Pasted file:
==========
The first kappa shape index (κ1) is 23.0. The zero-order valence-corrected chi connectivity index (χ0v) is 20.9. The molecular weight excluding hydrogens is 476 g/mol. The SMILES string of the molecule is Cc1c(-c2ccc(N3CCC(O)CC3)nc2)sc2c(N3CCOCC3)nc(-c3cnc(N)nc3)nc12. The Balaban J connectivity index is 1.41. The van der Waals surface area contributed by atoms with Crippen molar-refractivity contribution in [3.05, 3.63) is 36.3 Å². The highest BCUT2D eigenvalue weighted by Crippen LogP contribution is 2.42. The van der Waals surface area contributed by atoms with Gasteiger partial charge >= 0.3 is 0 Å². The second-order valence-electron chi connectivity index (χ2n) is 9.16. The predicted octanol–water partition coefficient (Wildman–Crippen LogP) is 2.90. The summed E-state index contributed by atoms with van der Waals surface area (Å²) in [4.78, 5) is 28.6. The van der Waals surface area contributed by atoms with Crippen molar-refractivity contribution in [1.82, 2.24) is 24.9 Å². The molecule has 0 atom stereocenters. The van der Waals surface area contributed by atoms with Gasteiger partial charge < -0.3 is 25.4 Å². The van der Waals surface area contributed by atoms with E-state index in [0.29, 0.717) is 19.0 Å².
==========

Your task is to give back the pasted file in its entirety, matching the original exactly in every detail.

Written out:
The first kappa shape index (κ1) is 23.0. The zero-order valence-corrected chi connectivity index (χ0v) is 20.9. The molecular weight excluding hydrogens is 476 g/mol. The SMILES string of the molecule is Cc1c(-c2ccc(N3CCC(O)CC3)nc2)sc2c(N3CCOCC3)nc(-c3cnc(N)nc3)nc12. The Balaban J connectivity index is 1.41. The van der Waals surface area contributed by atoms with Crippen molar-refractivity contribution in [3.05, 3.63) is 36.3 Å². The highest BCUT2D eigenvalue weighted by Crippen LogP contribution is 2.42. The van der Waals surface area contributed by atoms with Gasteiger partial charge >= 0.3 is 0 Å². The second-order valence-electron chi connectivity index (χ2n) is 9.16. The predicted octanol–water partition coefficient (Wildman–Crippen LogP) is 2.90. The summed E-state index contributed by atoms with van der Waals surface area (Å²) in [4.78, 5) is 28.6. The van der Waals surface area contributed by atoms with Crippen molar-refractivity contribution in [1.82, 2.24) is 24.9 Å². The molecule has 0 atom stereocenters. The van der Waals surface area contributed by atoms with Gasteiger partial charge < -0.3 is 25.4 Å². The van der Waals surface area contributed by atoms with E-state index in [0.29, 0.717) is 19.0 Å².